Ipswich Building Society brings hope to
'mortgage misfits' with launch of new
'transitional' lending programme
Mutual brings choice to borrowers while retaining a diligent approach
Ipswich Building Society has announced a new programme of mortgage lending for borrowers who have been let down by other lenders as a result of stricter rules imposed in 2014 by the Mortgage Market Review (MMR).
Individuals who have held a mortgage since before 26th April 2014 (the introduction of MMR) and who do not meet the new affordability criteria can still access mortgage deals under a clause in the new regulations called 'Transitional Arrangements'. While the majority of lenders are offering their own borrowers this option, hardly any are open to considering transitional cases from other lenders; seriously restricting choice and competition for many borrowers. Ipswich Building Society's new lending programme will consider these cases as long as the borrower is not increasing their loan and their circumstances have not changed. Applicants will have access to all applicable mortgage products that the lender is offering and this can be used for remortgage and purchasing a new home. The Society has previously supported transitional lending to existing borrowers only.
'Mortgage misfits' is a term used by the Society to describe those who fall outside of the usual system when it comes to access to mortgage lending based on their ability to meet an often automated approach to lending criteria. Examples include the self-employed, self-builders, first-time buyers, older generations and those who have experienced a lifestyle change. Many 'mortgage misfits' have kept up to date with mortgage repayments for many years but find they no longer meet the requirements of new affordability rules under MMR. Misfits may not be offered a remortgage with their same lender and are often unable to access the wider mortgage market in a meaningful way.
The new programme marks a return to the mortgage market for the Society following a major IT transformation programme carried out in 2014 which diverted resources away from mortgage selling. All residential mortgages products available from Ipswich Building Society can have transitional arrangements applied to them. Borrowers in England and Wales can apply to the programme directly or through a selected group of brokers.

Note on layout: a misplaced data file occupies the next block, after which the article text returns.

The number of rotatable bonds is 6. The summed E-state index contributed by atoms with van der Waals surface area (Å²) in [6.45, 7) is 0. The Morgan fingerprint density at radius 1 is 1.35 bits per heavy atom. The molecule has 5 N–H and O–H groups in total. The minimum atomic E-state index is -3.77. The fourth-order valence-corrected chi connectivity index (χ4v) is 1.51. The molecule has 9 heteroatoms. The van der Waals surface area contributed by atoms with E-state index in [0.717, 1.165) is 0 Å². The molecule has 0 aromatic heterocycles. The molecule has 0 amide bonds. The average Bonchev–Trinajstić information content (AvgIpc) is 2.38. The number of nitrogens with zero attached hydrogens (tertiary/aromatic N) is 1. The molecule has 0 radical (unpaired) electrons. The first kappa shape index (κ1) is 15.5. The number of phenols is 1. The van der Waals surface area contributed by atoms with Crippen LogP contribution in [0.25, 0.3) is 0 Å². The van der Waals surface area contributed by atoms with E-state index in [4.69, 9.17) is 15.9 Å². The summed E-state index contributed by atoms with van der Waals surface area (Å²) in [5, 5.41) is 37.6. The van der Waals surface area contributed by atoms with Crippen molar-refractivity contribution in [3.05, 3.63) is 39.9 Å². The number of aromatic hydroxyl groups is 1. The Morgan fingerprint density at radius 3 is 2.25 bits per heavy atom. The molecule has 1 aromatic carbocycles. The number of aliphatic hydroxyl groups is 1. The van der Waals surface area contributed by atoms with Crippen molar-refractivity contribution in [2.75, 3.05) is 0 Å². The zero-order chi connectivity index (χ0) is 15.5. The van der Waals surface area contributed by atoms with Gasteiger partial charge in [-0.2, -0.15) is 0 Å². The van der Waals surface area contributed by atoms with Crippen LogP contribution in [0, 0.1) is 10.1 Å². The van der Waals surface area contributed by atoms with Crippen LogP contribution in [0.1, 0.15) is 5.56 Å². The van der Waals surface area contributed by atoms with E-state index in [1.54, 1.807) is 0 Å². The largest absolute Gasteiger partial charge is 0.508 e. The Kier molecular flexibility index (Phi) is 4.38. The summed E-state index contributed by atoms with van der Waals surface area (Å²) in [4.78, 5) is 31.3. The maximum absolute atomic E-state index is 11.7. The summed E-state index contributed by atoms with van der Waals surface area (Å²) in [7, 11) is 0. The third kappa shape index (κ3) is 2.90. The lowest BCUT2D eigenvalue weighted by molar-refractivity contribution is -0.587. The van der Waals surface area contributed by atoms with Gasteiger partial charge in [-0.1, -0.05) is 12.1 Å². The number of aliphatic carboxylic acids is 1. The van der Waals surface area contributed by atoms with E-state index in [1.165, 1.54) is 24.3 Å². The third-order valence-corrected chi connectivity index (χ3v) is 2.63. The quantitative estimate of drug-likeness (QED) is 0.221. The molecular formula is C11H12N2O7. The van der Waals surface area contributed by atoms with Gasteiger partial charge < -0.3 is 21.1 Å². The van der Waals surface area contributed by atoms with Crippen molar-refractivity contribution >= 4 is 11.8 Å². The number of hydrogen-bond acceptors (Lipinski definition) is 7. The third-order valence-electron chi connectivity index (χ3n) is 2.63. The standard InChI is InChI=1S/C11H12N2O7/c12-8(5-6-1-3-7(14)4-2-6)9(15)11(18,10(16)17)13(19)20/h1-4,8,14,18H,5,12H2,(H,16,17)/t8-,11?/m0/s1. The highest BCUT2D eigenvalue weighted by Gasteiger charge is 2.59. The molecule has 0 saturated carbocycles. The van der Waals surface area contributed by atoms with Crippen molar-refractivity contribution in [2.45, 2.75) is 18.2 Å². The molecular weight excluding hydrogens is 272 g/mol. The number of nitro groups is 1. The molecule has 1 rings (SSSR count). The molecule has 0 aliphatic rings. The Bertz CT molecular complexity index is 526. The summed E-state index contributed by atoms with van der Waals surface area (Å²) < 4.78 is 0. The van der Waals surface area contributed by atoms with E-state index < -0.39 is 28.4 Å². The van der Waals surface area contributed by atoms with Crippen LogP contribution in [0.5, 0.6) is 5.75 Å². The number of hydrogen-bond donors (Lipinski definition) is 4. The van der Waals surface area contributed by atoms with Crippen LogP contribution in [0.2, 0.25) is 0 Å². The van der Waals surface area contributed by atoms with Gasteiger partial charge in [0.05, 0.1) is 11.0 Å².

Commenting on the new scheme, Paul Winter, Chief Executive of Ipswich Building Society, says: "We are standing up for mortgage misfits who are often overlooked by lenders who insist on machine-only application processes. It is possible to still give people a choice while retaining a diligent approach to lending.
"I'm aware that some lenders do not offer transitional arrangements to their existing borrowers, let alone new applicants, and I believe the sector should consider its responsibilities to existing borrowers who have consistently made their mortgage repayments and who otherwise would be classed as 'good customers'. Speaking to the financial services sector, I would urge my peers at other lenders to think about making the mortgage market work more effectively for mortgage misfits by offering choices for those who fall outside the norm.
"Our advantage as a mutual, and as a business which takes a human-centered approach to verifying income, means we can continue to operate in the best interests of our members and future members."
Borrowers can access more information about Ipswich Building Society's transitional programme at www.ibs.co.uk/mortgageprisoners (from 15th February 2015) or by calling 0330 123 0773. The new lending programme is available to applicants directly or through a selected group of brokers.